Confronting Fear in Recovery
If you look into your own heart and you find nothing wrong there, what is there to worry about? What is there to fear?
In the past, many of us readily admitted we had fears: fear of heights, fear of flying, fear of spiders, fear of public speaking (maybe even fear of overdosing). None of these fears are embarrassing, really.
However, when we first get sober and then begin working a program, we're told to scrupulously examine our entire life, our mind, and list and confront deeper fears that reveal our true weaknesses. These fears dominated our old ways of thinking and treating other people: fear of rejection, fear of abandonment, fear of embarrassment, fear of not being loved, fear of failure, fear of fear itself. Unfortunately, while we were trying to face those fears, we also had to manage what seemed like more immediately urgent fears that arose from the damage our drinking and using created in our lives: fear of financial ruin, fear of losing our home, fear of incarceration, fear of permanent damage to important relationships. Finally, the idea that we must stay sober "for the rest of our life," can seem impossible and scary itself. (That's why we say "one day at a time.")
As panicky as some of my immediate fears made me feel in early recovery, they subsided as I continued on, because finances eventually took care of themselves, I maintained food and shelter, and I found friends and family slowly accepted me back into their lives. It was the deeper fears, however, the insidious ones that caused me to act out and seek my substance, that felt overwhelming. They overwhelmed because, finally acknowledging the fears, I also recognized they were baked into my psyche and might stay with me forever. And I understood how destructive they are in my life and relationships.
People are resistant to 12-step programs, and I understand why. The idea of "God" can have negative connotations these days, surrender goes against our egos, the program is hard work, and meetings might seem tedious in the beginning. I was resistant for years until I was so emotionally beaten down by my disease that anything, even meetings, was better than how I felt and lived. Cognitive behavioral therapy (CBT) techniques could only take me so far. If I was to finally be free of the life-long fears and insecurities that controlled me and damaged my relationships, I was going to have to admit I was as powerless over them as I was my substance and surrender them over to a higher power.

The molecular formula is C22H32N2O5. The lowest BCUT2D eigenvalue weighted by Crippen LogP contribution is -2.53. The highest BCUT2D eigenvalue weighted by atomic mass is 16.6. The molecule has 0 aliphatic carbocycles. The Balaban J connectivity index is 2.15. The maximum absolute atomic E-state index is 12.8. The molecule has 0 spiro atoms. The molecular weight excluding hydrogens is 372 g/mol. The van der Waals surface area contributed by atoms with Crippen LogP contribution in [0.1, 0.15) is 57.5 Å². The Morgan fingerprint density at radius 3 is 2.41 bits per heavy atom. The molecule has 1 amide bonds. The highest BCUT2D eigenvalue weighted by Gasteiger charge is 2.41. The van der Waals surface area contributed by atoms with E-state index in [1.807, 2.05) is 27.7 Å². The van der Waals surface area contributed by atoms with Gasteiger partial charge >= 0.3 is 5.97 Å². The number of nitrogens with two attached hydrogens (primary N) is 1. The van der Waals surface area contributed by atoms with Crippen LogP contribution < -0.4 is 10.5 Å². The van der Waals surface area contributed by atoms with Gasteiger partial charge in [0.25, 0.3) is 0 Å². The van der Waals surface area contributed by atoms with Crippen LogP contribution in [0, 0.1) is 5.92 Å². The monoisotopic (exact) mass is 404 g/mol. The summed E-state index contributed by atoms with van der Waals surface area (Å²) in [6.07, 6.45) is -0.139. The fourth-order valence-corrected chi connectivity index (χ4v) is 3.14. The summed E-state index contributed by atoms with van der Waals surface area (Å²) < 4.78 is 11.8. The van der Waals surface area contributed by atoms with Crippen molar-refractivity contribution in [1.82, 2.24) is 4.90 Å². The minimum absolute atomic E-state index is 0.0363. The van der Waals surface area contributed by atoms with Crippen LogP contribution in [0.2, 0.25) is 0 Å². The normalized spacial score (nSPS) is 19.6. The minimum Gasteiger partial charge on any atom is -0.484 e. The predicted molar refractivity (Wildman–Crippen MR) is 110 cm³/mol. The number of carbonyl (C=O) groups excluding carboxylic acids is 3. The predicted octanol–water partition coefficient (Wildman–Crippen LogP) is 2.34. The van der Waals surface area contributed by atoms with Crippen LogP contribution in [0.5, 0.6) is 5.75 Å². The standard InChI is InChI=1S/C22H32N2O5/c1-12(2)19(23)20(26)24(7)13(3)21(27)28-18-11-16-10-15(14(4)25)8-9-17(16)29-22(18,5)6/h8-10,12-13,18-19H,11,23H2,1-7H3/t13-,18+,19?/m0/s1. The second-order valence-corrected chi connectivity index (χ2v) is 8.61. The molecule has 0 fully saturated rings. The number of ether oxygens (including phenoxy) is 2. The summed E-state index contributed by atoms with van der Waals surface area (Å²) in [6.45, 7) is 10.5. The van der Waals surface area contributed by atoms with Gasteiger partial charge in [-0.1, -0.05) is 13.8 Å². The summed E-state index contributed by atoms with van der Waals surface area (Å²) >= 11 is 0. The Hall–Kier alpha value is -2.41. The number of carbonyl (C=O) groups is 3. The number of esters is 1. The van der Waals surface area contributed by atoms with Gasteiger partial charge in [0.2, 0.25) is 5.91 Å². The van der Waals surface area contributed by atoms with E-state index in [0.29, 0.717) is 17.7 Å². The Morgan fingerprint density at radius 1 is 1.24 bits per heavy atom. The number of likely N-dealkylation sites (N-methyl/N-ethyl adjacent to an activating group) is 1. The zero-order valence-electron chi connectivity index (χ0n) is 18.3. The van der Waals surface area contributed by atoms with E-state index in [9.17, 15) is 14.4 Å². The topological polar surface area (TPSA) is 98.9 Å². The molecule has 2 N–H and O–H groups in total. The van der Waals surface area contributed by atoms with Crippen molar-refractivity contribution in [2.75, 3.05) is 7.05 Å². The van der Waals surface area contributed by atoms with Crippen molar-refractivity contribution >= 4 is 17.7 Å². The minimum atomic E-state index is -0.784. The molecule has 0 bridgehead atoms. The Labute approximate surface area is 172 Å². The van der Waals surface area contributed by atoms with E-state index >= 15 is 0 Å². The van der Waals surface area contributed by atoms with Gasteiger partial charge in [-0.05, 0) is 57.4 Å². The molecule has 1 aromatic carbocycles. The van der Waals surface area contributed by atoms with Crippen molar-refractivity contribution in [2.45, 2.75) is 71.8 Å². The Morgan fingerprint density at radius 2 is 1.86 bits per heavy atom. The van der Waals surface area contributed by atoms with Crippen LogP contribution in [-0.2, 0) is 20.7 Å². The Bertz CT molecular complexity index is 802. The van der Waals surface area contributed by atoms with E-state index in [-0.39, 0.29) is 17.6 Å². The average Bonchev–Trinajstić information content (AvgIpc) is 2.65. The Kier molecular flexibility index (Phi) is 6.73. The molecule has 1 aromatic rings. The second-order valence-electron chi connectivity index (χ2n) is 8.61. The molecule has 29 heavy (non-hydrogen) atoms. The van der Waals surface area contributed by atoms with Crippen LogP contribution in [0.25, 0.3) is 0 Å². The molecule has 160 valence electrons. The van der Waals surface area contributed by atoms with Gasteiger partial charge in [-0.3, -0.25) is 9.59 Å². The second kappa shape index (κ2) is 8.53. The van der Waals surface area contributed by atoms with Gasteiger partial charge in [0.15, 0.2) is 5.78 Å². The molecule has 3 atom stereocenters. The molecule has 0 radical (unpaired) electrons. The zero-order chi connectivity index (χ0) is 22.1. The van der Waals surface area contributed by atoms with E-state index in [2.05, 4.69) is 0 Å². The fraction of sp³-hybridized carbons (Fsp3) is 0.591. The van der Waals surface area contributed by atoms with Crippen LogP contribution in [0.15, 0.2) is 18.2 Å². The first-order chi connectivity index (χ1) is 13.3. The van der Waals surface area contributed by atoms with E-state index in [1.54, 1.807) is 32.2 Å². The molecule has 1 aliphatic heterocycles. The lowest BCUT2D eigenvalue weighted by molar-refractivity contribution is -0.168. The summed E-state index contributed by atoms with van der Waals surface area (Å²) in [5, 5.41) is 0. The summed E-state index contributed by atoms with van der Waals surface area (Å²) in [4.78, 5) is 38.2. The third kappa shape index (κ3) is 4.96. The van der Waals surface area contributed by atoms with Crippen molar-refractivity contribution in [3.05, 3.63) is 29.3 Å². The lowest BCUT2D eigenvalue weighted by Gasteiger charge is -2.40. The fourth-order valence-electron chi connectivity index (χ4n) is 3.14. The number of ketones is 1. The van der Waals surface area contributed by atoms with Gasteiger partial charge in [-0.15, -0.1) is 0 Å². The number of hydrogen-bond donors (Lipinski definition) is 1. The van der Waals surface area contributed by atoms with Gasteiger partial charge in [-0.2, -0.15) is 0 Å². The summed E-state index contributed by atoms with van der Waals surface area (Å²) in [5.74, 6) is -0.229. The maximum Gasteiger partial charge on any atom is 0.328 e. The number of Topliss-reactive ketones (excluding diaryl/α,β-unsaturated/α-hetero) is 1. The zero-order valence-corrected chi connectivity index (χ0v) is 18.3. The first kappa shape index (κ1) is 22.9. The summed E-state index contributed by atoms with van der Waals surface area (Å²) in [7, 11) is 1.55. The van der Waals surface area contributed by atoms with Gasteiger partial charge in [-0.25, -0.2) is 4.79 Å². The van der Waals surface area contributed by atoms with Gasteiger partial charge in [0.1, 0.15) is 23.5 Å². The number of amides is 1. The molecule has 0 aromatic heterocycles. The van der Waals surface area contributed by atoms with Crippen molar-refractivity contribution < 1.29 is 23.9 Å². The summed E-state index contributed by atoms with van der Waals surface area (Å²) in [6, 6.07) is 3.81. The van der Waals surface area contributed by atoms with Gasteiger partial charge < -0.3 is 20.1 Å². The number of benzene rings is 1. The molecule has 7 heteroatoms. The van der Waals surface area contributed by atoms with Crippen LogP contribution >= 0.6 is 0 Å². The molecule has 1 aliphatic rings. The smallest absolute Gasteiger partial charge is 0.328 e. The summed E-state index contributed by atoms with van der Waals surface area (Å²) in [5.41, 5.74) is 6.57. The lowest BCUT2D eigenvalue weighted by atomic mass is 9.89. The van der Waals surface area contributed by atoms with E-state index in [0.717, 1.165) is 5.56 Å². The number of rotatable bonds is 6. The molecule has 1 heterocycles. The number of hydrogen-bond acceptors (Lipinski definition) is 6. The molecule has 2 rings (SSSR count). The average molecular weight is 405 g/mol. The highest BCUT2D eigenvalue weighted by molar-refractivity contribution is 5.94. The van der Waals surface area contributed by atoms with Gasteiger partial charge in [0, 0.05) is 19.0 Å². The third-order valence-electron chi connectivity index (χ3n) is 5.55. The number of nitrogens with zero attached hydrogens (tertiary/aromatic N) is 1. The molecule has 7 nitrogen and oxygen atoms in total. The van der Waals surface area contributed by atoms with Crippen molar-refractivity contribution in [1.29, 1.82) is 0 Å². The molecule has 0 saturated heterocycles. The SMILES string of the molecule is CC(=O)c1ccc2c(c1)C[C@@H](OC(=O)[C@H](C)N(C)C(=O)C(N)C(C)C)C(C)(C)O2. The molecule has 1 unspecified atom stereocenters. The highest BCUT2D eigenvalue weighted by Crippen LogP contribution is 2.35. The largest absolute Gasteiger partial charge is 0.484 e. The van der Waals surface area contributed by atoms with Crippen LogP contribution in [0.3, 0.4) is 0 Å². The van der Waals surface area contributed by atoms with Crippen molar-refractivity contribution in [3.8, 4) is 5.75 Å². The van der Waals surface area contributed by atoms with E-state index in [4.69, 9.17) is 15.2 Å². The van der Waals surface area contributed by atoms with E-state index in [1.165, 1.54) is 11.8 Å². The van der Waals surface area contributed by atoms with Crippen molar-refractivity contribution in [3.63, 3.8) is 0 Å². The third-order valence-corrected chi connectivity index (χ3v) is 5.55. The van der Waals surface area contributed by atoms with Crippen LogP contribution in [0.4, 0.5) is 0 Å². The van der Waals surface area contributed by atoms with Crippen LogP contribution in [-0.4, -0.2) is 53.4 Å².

CBT will always have a place in my life. However, working with a sponsor I trust has been indispensable in overcoming old insecurities and fears. Many who have worked the steps have their favorite and least favorite. My favorite were two, six, and seven, because they carried the most hope. I learned that to stay sober, I could find at least the willingness to consider a higher power who would handle my fears, give me courage, and change my old ways of thinking and behaving. The fact that we include fears in our fourth step inventory shows how destructive they can be in our lives and how important it is to deal with them.
We began this post with a quote from the cerebral thinker, Confucius, which I think describes how our hearts can be after we've "cleaned house." We can end with one from pop culture's Yoda of Star Wars: "Fear is the path to the dark side…fear leads to anger… anger leads to hate… hate leads to suffering." For alcoholics and addicts, these can all lead to drinking and using.
Fear and faith have something in common; they both ask us to believe in something we don't see. I can meditate and pray for at least the willingness to consider a higher power who is stronger than me, and stronger than my fears.